Given that I’ve recently begun teaching science and math, I thought it would be relevant to pick up Newton’s Gift by David Berlinski from my bookshelf. It is a short biographical work on Isaac Newton focusing on his intellectual contributions and pursuits.
Does the Bible condemn homosexuality? Is it a sin to be gay? Here’s every Bible passage that is directly relevant to these questions.
Jim mentioned to me recently that he’s been looking into Bible study software to aid in the efficiency of his ministry. Logos Bible Software seems to be the superior tool for his needs. I know the cost of that resource would be a burden to him and his wife, both of whom are retired. I want to heed the Apostle Paul’s admonish in his letter to the Galatians that “The one who is taught the Word is to share all good things with the one who teaches him.”
My brother and I went through Surprised by Hope by N.T. Wright to celebrate Easter last year. The book is essentially a reminder (to some, a surprising revelation) that God’s plan for His people is not for us to float around as disembodied souls playing harps for eternity. His plan is to change everything, to make the physical and the spiritual world new, uniting the two.
I looked at every use of the word “spirit” in the New Testament to doe examine every instance in which someone received the Holy Spirit and tally which of these additional elements above were present. I also examined every passage which taught about the Holy Spirit, especially looking for any passage teaching on what elements must be present for the receipt thereof.
Happiness is what happens based on our circumstances in this world. In contrast, joy is knowing God is in control. There is not necessarily happiness in all circumstances, but there can be joy within all circumstances. Christ taught that we would experience persecution, but whatever happens, God has made you to meet the challenge.
The apostle Paul commands his readers to “be anxious for nothing”. Whoa. Is that what he really means? The topic of this sermon is hermeneutics, which is a fancy word for “how to understand and apply a text”. The term is most often used in the context of the Christian Bible; however, you can apply hermeneutics to any text. There are LOTS of commands (in other words, direct instructions) in scripture. How can Christians know which commands apply to them and which don’t?
It seems to me that most colleges, especially public colleges, are no friendly environment for Christians any longer. There are just too many contradictions between the Christian worldview and the secular, liberal worldview that is predominant in those institutions. So how can young Christians find a safe and healthy community to hang with when they leave home and find themselves in a liberal college setting?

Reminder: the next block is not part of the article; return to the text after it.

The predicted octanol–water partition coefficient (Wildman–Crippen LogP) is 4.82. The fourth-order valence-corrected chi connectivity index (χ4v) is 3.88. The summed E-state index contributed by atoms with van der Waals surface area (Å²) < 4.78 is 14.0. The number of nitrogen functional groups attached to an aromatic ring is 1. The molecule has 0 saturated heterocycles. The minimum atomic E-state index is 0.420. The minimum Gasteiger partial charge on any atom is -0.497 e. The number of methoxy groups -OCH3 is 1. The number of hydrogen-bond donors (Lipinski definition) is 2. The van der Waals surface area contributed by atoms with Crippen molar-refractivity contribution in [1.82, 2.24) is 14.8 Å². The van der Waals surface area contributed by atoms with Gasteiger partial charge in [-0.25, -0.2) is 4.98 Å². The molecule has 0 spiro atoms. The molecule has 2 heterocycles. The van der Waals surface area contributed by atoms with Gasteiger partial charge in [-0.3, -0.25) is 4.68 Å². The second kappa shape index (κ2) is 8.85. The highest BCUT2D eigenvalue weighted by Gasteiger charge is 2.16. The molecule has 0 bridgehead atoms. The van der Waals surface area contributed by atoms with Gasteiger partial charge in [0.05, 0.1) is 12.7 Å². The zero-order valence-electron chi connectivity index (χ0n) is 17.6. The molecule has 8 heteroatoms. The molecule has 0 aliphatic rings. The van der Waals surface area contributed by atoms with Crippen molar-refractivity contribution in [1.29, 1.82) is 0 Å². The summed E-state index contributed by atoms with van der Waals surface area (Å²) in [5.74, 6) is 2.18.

How do Christians live in and respond to the world they live in but aren’t a part of spiritually? It’s God who puts governments and rulers in power, right? Does this mean President Joe Biden is in power because God gave him that power? If we disagree with the way our government is doing things, what should the Christian response be?
Last month, I went to Downtown Omaha’s Old Market interested in a very specific question for anyone who cared to talk with me: DOES YOUR WORLDVIEW BRING YOU PEACE? Here’s how you can answer that question.
In this interview I ask my long-time friend and mentor, Jim Shaul (whose sermons have been posted regularly on this site) to give his advice to someone who realizes they should give religion more serious consideration. For those folks, my hope is for them to stumble across this interview and come away with some options for next steps.
The Book of Mormon is not the primary source of Mormon doctrine, contrary to popular belief. Here is a brief overview of the most important Mormon texts and links to reading them online for free.
America has hit a historical number in a recent Gallup poll. For the first time ever, the majority of Americans do not belong to a church, synagogue, or mosque. Only 47% are part of such a religious community. What stood out to me more than the percent of Americans who attend church was the percent of people who claim to be religious but don’t belong to a religious community.
Is it wrong to love being right? I believe any attempt to learn and promote truth will be met in modern society with some suspicion. This post is a survey of some facts about being right that may surprise those living in a society influenced by postmodernism. These apply not only to people who love being right about religion specifically, but about those who love being right in general.
As I begin this public journey to grow in truth about religion, I and anyone who wishes to join me would do well to remember finding things out can sometimes be a “nasty dangerous business.”